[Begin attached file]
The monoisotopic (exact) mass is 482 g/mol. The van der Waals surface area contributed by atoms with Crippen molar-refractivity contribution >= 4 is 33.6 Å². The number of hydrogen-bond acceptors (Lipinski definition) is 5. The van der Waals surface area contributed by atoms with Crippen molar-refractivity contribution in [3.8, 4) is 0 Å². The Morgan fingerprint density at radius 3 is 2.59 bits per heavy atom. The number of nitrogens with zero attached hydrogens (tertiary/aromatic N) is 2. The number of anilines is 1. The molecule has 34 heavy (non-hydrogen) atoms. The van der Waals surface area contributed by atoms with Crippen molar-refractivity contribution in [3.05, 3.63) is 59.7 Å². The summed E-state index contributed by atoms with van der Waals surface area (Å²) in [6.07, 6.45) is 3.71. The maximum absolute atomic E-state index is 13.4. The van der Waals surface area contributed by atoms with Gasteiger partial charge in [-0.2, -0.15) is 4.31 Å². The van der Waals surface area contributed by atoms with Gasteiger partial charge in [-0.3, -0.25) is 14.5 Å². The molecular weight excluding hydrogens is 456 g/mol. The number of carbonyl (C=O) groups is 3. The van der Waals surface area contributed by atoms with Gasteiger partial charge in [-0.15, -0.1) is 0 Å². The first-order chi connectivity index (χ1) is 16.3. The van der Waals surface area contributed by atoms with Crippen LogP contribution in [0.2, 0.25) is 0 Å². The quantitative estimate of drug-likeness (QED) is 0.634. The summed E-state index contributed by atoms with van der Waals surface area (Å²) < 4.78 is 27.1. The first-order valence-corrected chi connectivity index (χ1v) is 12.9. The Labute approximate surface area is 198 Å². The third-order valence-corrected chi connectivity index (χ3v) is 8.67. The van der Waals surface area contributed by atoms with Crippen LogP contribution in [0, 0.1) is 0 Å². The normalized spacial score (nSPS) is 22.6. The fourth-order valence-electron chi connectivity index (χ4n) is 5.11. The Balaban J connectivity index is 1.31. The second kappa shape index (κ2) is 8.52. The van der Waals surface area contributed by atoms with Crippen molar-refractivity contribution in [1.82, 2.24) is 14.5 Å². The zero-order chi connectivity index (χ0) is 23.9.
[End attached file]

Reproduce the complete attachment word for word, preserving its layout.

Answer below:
The monoisotopic (exact) mass is 482 g/mol. The van der Waals surface area contributed by atoms with Crippen molar-refractivity contribution >= 4 is 33.6 Å². The number of hydrogen-bond acceptors (Lipinski definition) is 5. The van der Waals surface area contributed by atoms with Crippen molar-refractivity contribution in [3.8, 4) is 0 Å². The Morgan fingerprint density at radius 3 is 2.59 bits per heavy atom. The number of nitrogens with zero attached hydrogens (tertiary/aromatic N) is 2. The number of anilines is 1. The molecule has 34 heavy (non-hydrogen) atoms. The van der Waals surface area contributed by atoms with Crippen molar-refractivity contribution in [3.05, 3.63) is 59.7 Å². The summed E-state index contributed by atoms with van der Waals surface area (Å²) in [6.07, 6.45) is 3.71. The maximum absolute atomic E-state index is 13.4. The van der Waals surface area contributed by atoms with Gasteiger partial charge in [-0.2, -0.15) is 4.31 Å². The van der Waals surface area contributed by atoms with Gasteiger partial charge in [-0.3, -0.25) is 14.5 Å². The molecular weight excluding hydrogens is 456 g/mol. The number of carbonyl (C=O) groups is 3. The van der Waals surface area contributed by atoms with Gasteiger partial charge in [-0.15, -0.1) is 0 Å². The first-order chi connectivity index (χ1) is 16.3. The van der Waals surface area contributed by atoms with Crippen LogP contribution in [0.2, 0.25) is 0 Å². The quantitative estimate of drug-likeness (QED) is 0.634. The summed E-state index contributed by atoms with van der Waals surface area (Å²) < 4.78 is 27.1. The first-order valence-corrected chi connectivity index (χ1v) is 12.9. The Labute approximate surface area is 198 Å². The third-order valence-corrected chi connectivity index (χ3v) is 8.67. The van der Waals surface area contributed by atoms with Crippen LogP contribution in [0, 0.1) is 0 Å². The normalized spacial score (nSPS) is 22.6. The fourth-order valence-electron chi connectivity index (χ4n) is 5.11. The Balaban J connectivity index is 1.31. The second kappa shape index (κ2) is 8.52. The van der Waals surface area contributed by atoms with Crippen molar-refractivity contribution in [1.82, 2.24) is 14.5 Å². The zero-order chi connectivity index (χ0) is 23.9.